If you’re teaching English online, you can also demonstrate the sound, but be careful about the angle and zoom of your camera. You don’t want to scare off your students by showing them a close-up of the inside of your mouth! While this might work for younger students by making them laugh, adult students may feel uncomfortable. In many cases, referring to a picture can be enough.
Word stress, sentence stress, and intonation
English is a stress-timed language, so it is very important to put the stress in the right place in a word and on the right words in a sentence in order to convey the intended message. (An ESL student whose language is syllable-timed rather than stress-timed needs a lot of ESL pronunciation practice to stress English sounds correctly.)
This focus on stress goes for both productive speaking skills as well as for receptive listening skills. Including intonation and stress practice in your lessons right from the beginning is very important in order to prepare your students to deal with English as it is regularly used by other speakers of English.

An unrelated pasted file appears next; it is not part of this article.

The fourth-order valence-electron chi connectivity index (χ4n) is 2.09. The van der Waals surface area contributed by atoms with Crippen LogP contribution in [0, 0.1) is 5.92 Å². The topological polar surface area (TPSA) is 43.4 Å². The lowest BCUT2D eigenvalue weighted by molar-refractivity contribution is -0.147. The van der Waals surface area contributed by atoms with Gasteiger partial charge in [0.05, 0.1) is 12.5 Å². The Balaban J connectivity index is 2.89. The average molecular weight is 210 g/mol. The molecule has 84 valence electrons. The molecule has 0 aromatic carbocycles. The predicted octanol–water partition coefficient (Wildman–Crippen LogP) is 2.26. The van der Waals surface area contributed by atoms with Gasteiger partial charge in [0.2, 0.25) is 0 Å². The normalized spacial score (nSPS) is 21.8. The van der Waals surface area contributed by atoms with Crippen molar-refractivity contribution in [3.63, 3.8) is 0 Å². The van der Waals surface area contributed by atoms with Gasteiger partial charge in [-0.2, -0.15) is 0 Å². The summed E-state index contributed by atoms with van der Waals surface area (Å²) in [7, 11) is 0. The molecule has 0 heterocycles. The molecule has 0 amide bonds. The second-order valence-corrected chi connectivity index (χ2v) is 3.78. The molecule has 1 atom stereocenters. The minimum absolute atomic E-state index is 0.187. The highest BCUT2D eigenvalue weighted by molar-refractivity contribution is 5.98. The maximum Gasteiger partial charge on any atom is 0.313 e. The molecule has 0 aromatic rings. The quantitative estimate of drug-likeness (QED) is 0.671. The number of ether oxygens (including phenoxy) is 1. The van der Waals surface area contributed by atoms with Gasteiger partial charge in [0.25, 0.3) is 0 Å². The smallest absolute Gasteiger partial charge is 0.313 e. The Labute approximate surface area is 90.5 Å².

Take a Micro-credential course in Teaching English Pronunciation to master the skills you need to get your students speaking clearly and confidently.
How do you practice pronunciation in ESL?
Incorporating ESL pronunciation games and fun speaking activities is a great way to get students to loosen up while enhancing their skills. Here are some pronunciation activities teachers can use:
- Minimal pairs: There are plenty of ways you can incorporate minimal pairs into games. You can use them to play Bingo or print out minimal pairs flashcards that you place on a table and have students race to grab the correct one you call out.